Darren Lau studied at Darden as an exchange student from Melbourne Business School (MBS) in Australia in Fall 2019. Darren’s Darden experience inspired him to create My MBA Taught Me, a podcast highlighting lessons learned from MBA schools around the world. Darren shared more about the inception of his idea for the podcast as well as his Darden experience in a recent interview:
Please tell us a bit about yourself and your background.
As a first generation Australian born to parents from Hong Kong and China who hadn’t gone to university, I came from humble beginnings, working at their takeaway restaurant after school and building an aversion for manual labor from an early age. I studied hard through public middle and high school and successfully enrolled into the University of Melbourne, where I studied commerce and majored in accounting and finance. I fell into my first job after university working for KPMG, but after four years of working there, I realized it wasn’t the best fit for me. I moved to London and pivoted into a contract role at the Royal Bank of Scotland, but again found that this job wasn’t “it”. I wanted a job that would be career-defining for me; up until this point, I felt like I had been going where the wind blew me and I knew I needed to take a more proactive approach.
I decided to write down a list of companies I would like to work for and applied for jobs on their websites, one of which was a contracted finance position at the Walt Disney Company. This approach proved successful, and I enjoyed the role with Disney so much that I planned to change my visa status and take up a permanent position in London. But, in July 2015, I received a call that would send me back to Melbourne to help take care of my father after his sudden liver cancer diagnosis. Back in Melbourne, I kept working with the London Disney office, but later transitioned into a full time permanent role at the Melbourne Disney office, where I still work (albeit remotely) today. I decided to begin my part-time MBA degree at Melbourne Business School in 2017 to challenge myself and keep my mind sharp. I finished my degree earlier this year, and I’m ready for the next career-defining move I make, wherever and whenever that may be.
How did you hear of Darden? What made you decide to study abroad here on exchange?
I heard about Darden through a Darden student David Yoken (MBA ’19), who came to Australia on exchange and studied at MBS. At the time, I served as the admissions and exchange liaison on the MBS student council, whose responsibilities included welcoming incoming exchange students. I got to know David and Kate Seelig (MBA ’19), another Darden exchange student, really well as they both went beyond the surface-level expectation of meeting and getting to know people. I took the chance to pick David’s brain about Darden over dinner and drinks, as I was planning to go on exchange myself.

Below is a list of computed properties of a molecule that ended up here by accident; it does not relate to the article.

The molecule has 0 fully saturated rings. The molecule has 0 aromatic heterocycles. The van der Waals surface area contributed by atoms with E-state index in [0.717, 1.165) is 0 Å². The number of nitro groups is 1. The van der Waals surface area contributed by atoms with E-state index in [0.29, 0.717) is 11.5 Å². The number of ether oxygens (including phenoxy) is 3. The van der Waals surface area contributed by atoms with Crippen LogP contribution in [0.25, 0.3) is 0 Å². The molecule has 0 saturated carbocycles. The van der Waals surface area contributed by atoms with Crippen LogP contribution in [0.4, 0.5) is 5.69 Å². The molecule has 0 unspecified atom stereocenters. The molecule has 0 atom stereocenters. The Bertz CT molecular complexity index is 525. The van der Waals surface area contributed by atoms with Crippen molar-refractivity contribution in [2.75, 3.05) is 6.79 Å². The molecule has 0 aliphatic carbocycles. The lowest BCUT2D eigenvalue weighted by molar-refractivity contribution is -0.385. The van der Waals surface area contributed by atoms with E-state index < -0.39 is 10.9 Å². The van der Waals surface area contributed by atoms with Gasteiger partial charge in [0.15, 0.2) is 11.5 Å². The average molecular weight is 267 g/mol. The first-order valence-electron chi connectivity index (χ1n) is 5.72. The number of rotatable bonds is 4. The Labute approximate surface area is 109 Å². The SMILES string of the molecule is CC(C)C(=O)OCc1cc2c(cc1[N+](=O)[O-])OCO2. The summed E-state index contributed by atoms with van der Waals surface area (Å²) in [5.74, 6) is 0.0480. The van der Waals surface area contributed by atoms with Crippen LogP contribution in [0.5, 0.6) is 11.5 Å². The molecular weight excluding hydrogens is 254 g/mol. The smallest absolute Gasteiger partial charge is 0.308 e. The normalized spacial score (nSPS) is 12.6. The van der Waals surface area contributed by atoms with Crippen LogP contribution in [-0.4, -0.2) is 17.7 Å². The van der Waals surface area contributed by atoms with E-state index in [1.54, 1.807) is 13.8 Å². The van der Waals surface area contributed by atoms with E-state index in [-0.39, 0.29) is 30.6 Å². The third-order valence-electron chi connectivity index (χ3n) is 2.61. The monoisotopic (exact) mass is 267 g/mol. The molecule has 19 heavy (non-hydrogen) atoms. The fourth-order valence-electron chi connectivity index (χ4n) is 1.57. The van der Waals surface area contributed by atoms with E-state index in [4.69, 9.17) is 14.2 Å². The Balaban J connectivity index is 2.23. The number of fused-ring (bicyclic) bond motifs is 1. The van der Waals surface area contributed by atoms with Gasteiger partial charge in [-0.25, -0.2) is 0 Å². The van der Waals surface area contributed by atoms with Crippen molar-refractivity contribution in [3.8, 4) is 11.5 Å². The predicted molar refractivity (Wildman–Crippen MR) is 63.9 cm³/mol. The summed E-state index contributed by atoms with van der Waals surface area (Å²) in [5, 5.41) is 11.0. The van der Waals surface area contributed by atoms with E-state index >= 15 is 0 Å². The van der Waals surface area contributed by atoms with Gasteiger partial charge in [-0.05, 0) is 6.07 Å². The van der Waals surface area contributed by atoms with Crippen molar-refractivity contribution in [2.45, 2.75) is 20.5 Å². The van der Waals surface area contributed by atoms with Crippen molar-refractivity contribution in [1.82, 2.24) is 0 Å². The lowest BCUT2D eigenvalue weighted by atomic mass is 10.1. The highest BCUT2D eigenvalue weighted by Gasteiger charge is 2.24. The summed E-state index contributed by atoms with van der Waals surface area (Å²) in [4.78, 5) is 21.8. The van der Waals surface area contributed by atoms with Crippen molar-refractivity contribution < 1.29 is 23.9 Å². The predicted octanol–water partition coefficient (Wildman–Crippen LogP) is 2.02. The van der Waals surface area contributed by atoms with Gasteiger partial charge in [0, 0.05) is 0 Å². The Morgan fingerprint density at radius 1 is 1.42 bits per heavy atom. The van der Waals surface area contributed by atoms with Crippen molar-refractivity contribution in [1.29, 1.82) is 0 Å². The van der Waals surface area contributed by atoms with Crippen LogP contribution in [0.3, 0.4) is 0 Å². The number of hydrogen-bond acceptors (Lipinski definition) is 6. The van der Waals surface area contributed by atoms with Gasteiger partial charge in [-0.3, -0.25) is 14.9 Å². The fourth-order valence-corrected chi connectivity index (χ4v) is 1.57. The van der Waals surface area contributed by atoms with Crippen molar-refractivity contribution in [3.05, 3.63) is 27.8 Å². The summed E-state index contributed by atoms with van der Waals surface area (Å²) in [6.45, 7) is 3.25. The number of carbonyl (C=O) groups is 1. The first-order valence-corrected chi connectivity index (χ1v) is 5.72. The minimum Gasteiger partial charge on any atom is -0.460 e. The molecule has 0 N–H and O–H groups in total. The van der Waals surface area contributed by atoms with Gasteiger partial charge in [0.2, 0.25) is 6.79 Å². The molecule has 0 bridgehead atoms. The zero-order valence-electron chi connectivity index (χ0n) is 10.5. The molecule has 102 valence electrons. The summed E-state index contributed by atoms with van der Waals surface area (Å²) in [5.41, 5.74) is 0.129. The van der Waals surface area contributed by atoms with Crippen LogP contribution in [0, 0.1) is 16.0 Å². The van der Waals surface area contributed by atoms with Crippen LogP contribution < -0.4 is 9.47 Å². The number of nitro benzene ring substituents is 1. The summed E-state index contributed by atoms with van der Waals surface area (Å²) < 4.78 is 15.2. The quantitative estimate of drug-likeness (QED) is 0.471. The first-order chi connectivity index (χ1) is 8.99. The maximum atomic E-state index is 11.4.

At the end of the day, going to Darden felt “meant to be”. Everyone has a certain preconceived notion of what it will be like to go to a U.S. school on exchange, but my experience was so different and I can only express how you have to be at Darden to fully understand and appreciate it.
How was your academic experience at Darden similar to or different from MBS?
The socialization experience is different at Darden compared to MBS. At MBS, the majority of MBA students are part-time students that already live in Melbourne, with full-time jobs, families and other commitments that take up the majority of their time. At Darden, there is a plethora of opportunities to socialize with everyone at a much deeper level. Just within the two months that I spent at Darden, I made deep connections with Darden students and fellow exchange students – our exchange cohort still catches up regularly because of the great bonds we made while at Darden.
In addition to the social aspect, I could sense the high level of commitment that Darden faculty have to their profession and to their students. The faculty engagement at MBS felt more transactional, which likely stems from the difference in the degree program being part-time, but this contrasted so differently from Darden’s faculty engagement.
What was most interesting or what surprised you most about your time here at Darden?
Darden has so many opportunities to be introspective and vulnerable, and I loved that people were so willing to open up about difficult topics and that Darden created safe spaces to have those conversations. Darden enabled me to form great relationships with fellow students and faculty in the classroom, even in times where there were such polarizing views and passionate advocates. Seeing the tension, conflict and diversity of thought from students from throughout the U.S. and world come together in the classroom only enriched my learning experience, especially as an Australian who hadn’t given much thought into U.S. culture and how that might play out in the classroom before my exchange experience.